Exactly two years ago, Tea Party Republicans tried to overthrow Boehner on the House floor. But the coup attempt was disorganized and some of the participants backed out at the last minute, leaving Boehner foes seven votes shy of forcing a second ballot. Twelve Republicans — including Gohmert, Yoho, Jones, Massie and Bridenstine — eventually went on record opposing Boehner.

But others in that dissenting dozen, including Reps. Mick Mulvaney (R-S.C.), Tim Huelskamp (R-Kan.) and Raúl Labrador (R-Idaho), have had a change of heart and said they will back Boehner this time around.

Other notable conservatives who said they’ll shout out Boehner’s name during the Tuesday roll call are Arizona Reps. Dave Schweikert and Matt Salmon.

“Far more conservatives support Boehner than oppose him,” a GOP leadership aide said.

Still, with the Boehner vote nearing, conservative media outlets and blogs have been trying to gin up support for some new blood. Several are pointing to an EMC Research survey that revealed only 25 percent of GOP voters want to see Boehner reelected as Speaker, while 60 percent said they’d like to see someone new.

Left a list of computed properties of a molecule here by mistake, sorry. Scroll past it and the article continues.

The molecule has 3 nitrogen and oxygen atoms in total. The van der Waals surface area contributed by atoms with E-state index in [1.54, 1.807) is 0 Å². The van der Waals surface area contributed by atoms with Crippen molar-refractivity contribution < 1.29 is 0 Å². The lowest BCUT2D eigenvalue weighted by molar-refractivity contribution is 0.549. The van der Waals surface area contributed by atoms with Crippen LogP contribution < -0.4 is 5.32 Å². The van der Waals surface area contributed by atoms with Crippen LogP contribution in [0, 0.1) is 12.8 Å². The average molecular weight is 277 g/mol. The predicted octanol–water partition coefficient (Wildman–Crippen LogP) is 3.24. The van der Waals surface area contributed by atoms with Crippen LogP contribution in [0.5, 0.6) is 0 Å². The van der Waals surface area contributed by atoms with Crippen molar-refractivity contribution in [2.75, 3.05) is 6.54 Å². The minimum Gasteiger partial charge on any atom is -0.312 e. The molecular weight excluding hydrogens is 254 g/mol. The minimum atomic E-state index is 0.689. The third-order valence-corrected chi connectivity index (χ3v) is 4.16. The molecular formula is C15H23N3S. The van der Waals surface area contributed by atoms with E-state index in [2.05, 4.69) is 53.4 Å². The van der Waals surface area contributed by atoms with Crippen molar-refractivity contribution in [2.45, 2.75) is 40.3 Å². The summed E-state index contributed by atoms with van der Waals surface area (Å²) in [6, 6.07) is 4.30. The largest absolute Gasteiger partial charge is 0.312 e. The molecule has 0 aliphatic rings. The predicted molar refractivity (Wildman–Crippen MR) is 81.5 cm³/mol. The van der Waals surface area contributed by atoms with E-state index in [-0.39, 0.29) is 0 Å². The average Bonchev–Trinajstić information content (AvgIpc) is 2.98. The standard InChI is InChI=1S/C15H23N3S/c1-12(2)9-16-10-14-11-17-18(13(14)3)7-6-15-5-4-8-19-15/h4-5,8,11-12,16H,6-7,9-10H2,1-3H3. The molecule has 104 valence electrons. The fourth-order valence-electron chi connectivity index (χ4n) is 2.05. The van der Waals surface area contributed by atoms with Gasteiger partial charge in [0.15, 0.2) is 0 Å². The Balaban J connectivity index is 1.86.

The survey was supervised by Democratic pollster Pat Caddell.

In his statement on Saturday, Massie rattled off a litany of reasons why he’s voting against Boehner. He’s frustrated with GOP leaders for scheduling a possible government shutdown in a lame-duck session right before Christmas “to get maximum leverage over rank and file members,” misleading members, giving them little time to read bills over 1,000 pages long, and booting some conservatives from committees for voting against leadership on key legislation.

“With a process this broken, is it any wonder that Washington no longer works for the people?” Massie asked. “My constituents expect better and America deserves better.”

—This story was updated at 8:40 a.m. Monday.